It has been another busy week. Make that one busy MONTH (May) and June doesn’t seem to be slowing down either. The one good thing I’m looking forward to is this coming Long Weekend which is going to be extra long for me since I’m taking a day off work too. We’ll be going away for 4-5 days, can’t wait!
So, yesterday, I fit in a Short Story with a BIG title:
Love and Honour and Pity and Pride and Compassion and Sacrifice by Nam Le (source: Netgalley)
Description from Penguin’s site:
A young Vietnamese-Australian named Nam, in his final year at the famed Iowa Writers’ Workshop, is trying to find his voice on the page. When his father, a man with a painful past, comes to visit, Nam’s writing and sense of self are both deeply changed.
Love and Honour and Pity and Pride and Compassion and Sacrifice is a deeply moving story of identity, family and the wellsprings of creativity, from Nam Le’s multi-award-winning collection The Boat.
I have to say that when I first heard Penguin was coming out with these ‘Shorts’, I wasn’t really impressed. I was never a novella / short stories sort of person but when I saw Nam Le’s above story available on netgalley, I couldn’t help myself. I’ve been wanting to read his ‘The Boat’ and just never got around to it and this short story definitely whet my appetite. My interest, of course, lies in the basis of a second generation Asian background living in Australia. I’m really first generation but since I’ve been here since I was 15, I’m more like second generation however my husband was born in a refugee camp in Thailand – parents running from the Vietnam war – and arrived on Australian soil, by plane, when he was barely 3 months old. So, you can see exactly why I’m interested.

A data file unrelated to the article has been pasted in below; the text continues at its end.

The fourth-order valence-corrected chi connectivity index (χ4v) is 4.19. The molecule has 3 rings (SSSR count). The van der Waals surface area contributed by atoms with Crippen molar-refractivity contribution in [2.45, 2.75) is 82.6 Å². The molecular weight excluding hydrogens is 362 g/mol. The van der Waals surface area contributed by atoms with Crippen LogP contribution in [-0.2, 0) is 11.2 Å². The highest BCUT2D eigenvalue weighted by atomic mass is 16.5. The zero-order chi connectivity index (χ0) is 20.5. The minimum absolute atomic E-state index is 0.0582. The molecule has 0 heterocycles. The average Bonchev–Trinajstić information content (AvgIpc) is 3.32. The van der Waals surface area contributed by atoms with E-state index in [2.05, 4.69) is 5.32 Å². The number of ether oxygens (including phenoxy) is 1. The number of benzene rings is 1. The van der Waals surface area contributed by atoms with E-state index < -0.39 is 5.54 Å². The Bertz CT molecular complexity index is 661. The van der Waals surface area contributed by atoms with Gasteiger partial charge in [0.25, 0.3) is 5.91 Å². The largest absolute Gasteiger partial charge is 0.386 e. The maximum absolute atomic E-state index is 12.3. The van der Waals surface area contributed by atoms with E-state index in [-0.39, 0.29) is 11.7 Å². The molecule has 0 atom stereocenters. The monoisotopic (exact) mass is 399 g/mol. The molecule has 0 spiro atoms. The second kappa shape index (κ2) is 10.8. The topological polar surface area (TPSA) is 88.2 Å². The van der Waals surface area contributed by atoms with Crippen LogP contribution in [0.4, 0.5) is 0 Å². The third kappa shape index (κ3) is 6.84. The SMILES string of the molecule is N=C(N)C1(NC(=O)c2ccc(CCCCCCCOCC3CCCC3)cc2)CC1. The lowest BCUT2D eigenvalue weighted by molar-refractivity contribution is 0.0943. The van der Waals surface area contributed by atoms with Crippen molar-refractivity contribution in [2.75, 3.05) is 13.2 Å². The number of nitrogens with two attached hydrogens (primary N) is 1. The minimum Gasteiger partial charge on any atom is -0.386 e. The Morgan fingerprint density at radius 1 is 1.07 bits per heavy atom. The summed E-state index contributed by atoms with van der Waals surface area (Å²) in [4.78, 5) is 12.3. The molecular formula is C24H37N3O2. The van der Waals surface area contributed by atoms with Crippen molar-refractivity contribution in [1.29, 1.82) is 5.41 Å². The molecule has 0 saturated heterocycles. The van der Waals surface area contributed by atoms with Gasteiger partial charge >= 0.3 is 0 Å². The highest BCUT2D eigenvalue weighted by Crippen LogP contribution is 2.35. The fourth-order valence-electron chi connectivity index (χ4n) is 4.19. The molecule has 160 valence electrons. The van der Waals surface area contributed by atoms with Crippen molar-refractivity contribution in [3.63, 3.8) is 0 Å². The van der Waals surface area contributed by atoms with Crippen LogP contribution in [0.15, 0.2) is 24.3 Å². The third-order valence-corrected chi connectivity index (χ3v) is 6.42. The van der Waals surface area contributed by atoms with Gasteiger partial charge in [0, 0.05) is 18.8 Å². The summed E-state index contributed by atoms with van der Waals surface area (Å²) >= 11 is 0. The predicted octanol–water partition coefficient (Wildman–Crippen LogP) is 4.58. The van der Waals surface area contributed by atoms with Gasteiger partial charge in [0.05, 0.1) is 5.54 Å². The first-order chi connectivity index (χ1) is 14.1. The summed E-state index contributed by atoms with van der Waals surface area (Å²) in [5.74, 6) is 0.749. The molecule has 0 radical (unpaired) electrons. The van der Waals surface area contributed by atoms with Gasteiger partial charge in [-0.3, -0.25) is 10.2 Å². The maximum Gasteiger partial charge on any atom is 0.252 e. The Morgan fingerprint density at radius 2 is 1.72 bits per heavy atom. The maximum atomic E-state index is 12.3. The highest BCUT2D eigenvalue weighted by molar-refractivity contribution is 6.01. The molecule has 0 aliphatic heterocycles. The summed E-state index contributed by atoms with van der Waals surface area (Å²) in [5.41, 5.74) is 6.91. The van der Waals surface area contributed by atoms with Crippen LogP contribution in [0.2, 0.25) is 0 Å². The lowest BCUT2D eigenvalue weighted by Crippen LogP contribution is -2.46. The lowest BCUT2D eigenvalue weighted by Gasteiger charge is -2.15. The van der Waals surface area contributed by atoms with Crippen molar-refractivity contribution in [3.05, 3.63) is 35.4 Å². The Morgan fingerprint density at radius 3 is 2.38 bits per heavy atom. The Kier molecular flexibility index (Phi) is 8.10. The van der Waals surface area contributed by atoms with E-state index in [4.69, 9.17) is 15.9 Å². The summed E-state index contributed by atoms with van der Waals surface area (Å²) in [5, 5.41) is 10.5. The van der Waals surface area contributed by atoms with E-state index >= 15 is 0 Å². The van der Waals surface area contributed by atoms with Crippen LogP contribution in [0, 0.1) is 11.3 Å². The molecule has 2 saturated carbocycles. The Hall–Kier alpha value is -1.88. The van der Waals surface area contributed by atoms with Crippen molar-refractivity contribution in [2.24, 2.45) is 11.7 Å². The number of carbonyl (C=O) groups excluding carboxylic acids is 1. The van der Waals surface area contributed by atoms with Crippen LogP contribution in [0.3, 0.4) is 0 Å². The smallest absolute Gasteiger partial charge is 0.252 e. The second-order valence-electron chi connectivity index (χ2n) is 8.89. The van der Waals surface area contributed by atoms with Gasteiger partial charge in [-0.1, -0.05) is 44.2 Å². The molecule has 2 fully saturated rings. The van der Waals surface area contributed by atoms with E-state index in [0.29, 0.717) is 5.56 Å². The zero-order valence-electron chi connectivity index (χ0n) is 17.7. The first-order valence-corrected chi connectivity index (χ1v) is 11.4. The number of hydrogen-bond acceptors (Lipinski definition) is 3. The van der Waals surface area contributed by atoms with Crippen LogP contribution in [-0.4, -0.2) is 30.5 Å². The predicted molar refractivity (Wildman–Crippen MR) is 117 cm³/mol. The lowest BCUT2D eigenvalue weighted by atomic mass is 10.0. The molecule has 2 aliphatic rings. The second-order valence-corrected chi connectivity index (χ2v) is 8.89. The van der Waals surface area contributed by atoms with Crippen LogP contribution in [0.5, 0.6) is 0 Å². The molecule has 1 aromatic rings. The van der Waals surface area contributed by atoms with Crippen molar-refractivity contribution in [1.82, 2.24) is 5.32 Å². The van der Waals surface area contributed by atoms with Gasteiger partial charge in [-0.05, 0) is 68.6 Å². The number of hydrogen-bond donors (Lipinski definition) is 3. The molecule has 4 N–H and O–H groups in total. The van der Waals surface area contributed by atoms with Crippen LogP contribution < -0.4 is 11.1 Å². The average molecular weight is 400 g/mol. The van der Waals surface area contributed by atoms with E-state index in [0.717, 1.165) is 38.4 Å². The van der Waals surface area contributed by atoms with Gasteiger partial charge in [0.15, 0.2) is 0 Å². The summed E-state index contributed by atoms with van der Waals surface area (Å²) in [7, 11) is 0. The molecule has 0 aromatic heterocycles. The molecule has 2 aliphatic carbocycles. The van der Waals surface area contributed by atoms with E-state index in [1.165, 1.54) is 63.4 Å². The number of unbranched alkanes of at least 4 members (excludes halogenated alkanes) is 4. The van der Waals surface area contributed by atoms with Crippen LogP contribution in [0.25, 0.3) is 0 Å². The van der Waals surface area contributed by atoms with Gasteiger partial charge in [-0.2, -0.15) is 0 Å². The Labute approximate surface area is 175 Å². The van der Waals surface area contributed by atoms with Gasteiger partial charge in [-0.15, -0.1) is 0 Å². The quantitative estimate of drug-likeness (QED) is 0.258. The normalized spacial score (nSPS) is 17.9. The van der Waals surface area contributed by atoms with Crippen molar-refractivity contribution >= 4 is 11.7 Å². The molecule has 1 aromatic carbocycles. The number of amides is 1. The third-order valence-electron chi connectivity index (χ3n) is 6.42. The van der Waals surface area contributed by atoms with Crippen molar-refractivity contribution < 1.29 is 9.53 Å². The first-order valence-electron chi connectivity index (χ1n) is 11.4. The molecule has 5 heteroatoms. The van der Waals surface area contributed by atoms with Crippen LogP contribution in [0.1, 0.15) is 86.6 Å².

Not only was this story Short with Big title but it also delivers such a Punch! The title says it all, this story is all about Love and Honour and Pity and Pride and Compassion and Sacrifice . I mean how do you fit all that in 20 pages? But Nam Le has definitely done that. This story portrays what most Asian families would experience, especially those second generation living in the Western world. The struggle with of who we really are; the difficulty in mixing the 2/3 cultures and ideologies. This gap between the Asian parents and their westernised children are sometimes too wide and yet… if you are willing to reach out and compromise, anything is possible.
Note: Hhhhmmm… I’ve just noticed the ‘Shorts’ bit in my weekly feature to the Penguin branding. This is totally coincidental as I meant it to be short reviews Not short books / stories.